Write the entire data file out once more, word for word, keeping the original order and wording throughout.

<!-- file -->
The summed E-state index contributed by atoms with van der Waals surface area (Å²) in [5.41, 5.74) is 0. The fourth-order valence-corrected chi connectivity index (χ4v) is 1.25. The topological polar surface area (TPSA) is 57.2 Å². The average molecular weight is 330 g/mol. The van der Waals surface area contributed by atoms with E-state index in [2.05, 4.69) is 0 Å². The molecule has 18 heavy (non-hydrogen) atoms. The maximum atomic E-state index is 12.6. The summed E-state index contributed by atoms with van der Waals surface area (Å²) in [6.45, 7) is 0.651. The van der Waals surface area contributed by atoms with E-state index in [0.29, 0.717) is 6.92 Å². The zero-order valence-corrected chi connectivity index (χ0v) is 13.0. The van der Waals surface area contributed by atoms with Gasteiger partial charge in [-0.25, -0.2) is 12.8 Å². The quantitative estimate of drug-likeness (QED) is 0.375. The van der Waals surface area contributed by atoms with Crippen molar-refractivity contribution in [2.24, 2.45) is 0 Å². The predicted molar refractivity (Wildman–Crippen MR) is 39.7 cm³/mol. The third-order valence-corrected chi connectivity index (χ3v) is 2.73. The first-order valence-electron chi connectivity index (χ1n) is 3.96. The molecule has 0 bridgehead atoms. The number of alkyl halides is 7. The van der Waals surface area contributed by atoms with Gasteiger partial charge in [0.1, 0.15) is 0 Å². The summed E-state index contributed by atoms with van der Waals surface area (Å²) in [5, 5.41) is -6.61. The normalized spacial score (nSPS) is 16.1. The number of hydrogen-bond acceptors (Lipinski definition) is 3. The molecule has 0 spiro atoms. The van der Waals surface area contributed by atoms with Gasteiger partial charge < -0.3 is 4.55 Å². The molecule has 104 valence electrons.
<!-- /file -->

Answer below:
The summed E-state index contributed by atoms with van der Waals surface area (Å²) in [5.41, 5.74) is 0. The fourth-order valence-corrected chi connectivity index (χ4v) is 1.25. The topological polar surface area (TPSA) is 57.2 Å². The average molecular weight is 330 g/mol. The van der Waals surface area contributed by atoms with E-state index in [2.05, 4.69) is 0 Å². The molecule has 18 heavy (non-hydrogen) atoms. The maximum atomic E-state index is 12.6. The summed E-state index contributed by atoms with van der Waals surface area (Å²) in [6.45, 7) is 0.651. The van der Waals surface area contributed by atoms with E-state index in [0.29, 0.717) is 6.92 Å². The zero-order valence-corrected chi connectivity index (χ0v) is 13.0. The van der Waals surface area contributed by atoms with Gasteiger partial charge in [-0.25, -0.2) is 12.8 Å². The quantitative estimate of drug-likeness (QED) is 0.375. The van der Waals surface area contributed by atoms with Crippen molar-refractivity contribution in [2.24, 2.45) is 0 Å². The predicted molar refractivity (Wildman–Crippen MR) is 39.7 cm³/mol. The third-order valence-corrected chi connectivity index (χ3v) is 2.73. The first-order valence-electron chi connectivity index (χ1n) is 3.96. The molecule has 0 bridgehead atoms. The number of alkyl halides is 7. The van der Waals surface area contributed by atoms with Gasteiger partial charge in [0.1, 0.15) is 0 Å². The summed E-state index contributed by atoms with van der Waals surface area (Å²) in [5, 5.41) is -6.61. The normalized spacial score (nSPS) is 16.1. The number of hydrogen-bond acceptors (Lipinski definition) is 3. The molecule has 0 spiro atoms. The van der Waals surface area contributed by atoms with Gasteiger partial charge < -0.3 is 4.55 Å². The molecule has 104 valence electrons.